One Woman’s Desire to Make a Difference Leads to Kidney Donation
A college ethics class 20 years ago made such an impact on Sarah Goleman, 41, that she recently donated a kidney to a stranger. The class explored whether individuals have a moral obligation to improve the lives of others. Those discussions planted the idea of becoming a living organ donor with Sarah who began researching the process.
Years later, the financial advisor, who lives in Divernon with her husband and two children, applied with the national donor registry without realizing Springfield Memorial Hospital (SMH) offered a robust transplant care program.
When a friend who served as a local fire department volunteer needed a kidney, Sarah learned about the Alan G. Birtch, MD, Center for Transplant Services at SMH. She and her friend didn’t end up being a match, but she was later matched with another patient on the transplant list. Sarah became a non-directed living donor, which means she didn’t know her intended recipient.
“It was a good point in my life,” Sarah said. “My children are 9 and 6. My work has a time-off system that allows for kidney donation. I’m in good health. For me to do this was not a significant thing – I was in a fortunate position.”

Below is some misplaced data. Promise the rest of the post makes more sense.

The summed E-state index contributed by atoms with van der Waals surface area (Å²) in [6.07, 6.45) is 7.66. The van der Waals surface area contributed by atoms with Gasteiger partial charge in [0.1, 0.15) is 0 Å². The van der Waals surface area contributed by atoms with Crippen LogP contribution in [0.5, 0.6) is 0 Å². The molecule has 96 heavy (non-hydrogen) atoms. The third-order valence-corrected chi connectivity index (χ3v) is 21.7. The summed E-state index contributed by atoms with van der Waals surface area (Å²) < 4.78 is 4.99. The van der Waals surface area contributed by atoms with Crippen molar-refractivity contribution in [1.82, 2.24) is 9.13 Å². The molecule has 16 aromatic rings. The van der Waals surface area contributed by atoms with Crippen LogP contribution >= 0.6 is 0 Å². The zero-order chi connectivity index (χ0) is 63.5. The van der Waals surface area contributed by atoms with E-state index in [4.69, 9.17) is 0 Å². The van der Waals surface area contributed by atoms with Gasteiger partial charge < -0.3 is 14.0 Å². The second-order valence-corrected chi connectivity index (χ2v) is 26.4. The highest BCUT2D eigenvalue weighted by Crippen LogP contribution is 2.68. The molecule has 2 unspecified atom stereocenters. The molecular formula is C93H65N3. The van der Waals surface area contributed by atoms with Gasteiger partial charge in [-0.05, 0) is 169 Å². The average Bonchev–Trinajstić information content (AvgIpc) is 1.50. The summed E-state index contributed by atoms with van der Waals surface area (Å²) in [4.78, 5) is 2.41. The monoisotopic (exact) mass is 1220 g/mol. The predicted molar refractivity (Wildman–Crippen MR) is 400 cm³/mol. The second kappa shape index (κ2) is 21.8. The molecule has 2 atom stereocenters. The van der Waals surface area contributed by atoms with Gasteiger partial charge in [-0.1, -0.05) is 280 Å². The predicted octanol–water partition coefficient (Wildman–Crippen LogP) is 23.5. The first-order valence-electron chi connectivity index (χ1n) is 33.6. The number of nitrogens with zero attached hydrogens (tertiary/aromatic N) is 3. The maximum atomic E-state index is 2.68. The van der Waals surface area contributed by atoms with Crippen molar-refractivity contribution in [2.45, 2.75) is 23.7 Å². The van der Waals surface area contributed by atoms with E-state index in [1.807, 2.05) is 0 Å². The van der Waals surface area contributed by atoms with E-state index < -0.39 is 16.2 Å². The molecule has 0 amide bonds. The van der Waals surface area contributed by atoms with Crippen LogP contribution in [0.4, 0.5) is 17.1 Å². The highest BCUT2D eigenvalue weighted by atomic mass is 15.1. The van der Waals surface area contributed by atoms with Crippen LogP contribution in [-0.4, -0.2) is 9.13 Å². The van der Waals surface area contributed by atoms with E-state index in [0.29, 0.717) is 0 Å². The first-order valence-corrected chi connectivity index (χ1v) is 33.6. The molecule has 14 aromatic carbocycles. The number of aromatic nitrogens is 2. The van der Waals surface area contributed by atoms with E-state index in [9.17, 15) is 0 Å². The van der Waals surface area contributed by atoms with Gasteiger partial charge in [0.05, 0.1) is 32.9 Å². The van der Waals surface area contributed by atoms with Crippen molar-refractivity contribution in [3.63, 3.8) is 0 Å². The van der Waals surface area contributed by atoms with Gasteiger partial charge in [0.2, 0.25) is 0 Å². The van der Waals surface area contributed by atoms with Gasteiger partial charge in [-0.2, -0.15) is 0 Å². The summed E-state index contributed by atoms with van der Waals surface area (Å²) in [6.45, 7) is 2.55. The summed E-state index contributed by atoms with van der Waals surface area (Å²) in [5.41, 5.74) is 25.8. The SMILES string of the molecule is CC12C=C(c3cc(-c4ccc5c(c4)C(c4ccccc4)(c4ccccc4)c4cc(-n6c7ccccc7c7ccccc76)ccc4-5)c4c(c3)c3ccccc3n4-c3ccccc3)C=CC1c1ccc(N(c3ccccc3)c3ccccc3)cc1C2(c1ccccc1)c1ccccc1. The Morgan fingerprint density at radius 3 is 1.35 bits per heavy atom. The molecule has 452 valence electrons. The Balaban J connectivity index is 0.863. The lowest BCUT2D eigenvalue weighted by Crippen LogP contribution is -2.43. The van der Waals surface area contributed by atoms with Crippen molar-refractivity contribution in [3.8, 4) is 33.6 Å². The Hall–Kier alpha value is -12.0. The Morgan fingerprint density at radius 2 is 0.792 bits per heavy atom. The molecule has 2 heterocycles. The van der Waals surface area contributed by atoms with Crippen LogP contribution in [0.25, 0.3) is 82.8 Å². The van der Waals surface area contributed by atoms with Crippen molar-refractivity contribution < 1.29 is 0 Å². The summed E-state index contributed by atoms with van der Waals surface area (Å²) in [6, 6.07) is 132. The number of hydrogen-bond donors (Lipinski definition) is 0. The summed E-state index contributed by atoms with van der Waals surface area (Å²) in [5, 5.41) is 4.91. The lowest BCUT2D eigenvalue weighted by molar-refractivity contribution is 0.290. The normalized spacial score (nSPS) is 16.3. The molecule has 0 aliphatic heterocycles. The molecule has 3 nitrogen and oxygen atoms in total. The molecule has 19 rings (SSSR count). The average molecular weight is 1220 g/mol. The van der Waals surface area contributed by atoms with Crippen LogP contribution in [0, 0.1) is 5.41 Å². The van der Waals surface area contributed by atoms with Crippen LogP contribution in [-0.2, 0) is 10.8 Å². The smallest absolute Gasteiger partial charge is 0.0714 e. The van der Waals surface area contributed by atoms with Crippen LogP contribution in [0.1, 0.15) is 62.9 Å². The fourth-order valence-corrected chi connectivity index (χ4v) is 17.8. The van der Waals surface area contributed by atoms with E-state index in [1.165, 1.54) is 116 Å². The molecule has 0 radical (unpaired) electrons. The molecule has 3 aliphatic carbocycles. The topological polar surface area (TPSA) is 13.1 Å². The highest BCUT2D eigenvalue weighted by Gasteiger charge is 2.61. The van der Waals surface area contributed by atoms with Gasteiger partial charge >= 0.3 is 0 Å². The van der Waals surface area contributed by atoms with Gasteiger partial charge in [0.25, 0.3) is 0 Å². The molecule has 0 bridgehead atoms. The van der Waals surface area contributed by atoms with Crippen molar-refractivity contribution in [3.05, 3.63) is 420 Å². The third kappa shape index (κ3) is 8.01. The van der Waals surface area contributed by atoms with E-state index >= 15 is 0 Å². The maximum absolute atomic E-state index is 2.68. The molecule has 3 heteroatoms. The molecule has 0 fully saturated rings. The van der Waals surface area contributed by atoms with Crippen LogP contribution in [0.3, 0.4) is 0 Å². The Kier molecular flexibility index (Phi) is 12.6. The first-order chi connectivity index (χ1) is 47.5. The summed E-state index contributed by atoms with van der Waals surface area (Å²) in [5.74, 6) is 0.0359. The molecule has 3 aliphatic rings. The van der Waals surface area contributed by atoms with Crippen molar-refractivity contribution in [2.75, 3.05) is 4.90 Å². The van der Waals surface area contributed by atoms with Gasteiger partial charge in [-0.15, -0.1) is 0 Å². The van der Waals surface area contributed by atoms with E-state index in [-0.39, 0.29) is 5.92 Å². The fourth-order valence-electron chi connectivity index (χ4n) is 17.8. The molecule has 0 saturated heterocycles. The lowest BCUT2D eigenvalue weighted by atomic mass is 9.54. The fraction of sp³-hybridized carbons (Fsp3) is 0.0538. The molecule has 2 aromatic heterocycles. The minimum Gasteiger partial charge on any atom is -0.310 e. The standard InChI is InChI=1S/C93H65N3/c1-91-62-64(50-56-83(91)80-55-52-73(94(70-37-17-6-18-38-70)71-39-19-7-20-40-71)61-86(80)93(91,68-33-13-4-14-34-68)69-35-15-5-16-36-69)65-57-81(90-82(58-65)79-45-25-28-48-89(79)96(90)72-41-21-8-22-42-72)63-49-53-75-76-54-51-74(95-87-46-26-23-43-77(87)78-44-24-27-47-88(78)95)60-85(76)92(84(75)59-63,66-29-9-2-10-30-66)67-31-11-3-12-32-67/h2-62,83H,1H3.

But receiving Sarah’s kidney was a very significant thing for Todd Frey, 52, of Teutopolis. Todd’s father died at a young age from cystic kidneys, and all three of his children tested positive in high school for the same disease. All three have since undergone kidney transplants.
Neither Todd nor his two siblings ever required dialysis, but Todd came the closest to needing that treatment. He had started feeling worn down and knew it was a matter of time. He was on the transplant list for more than a year, and when the call finally came in, he thought he was being put on dialysis. Instead, he was told a match had been made.
“The care was incredible, along with the staff,” Todd said of his experience throughout his transplant journey. “I had my mind set it would be miserable, but they’ve come a long way in what they can do.”
Per transplant regulations, both the donor and the recipient have the option to stay anonymous. But they can also agree to lift the confidentiality. After the six-month waiting period elapsed, Sarah wrote a letter to the recipient of her kidney. Once Todd received her letter, the two decided to meet over coffee. He was a little nervous about it, but the two connected easily and have stayed in touch.
Today, Todd is back to doing the things he loves – working outside in the yard, going for nature hikes, spending time with his fiancée. Sarah continues to advocate for organ donation. She encourages people who might be interested to go and talk with the transplant team at SMH and to take the initial training class.
“I really hope that just one person reads this and looks into it,” she said.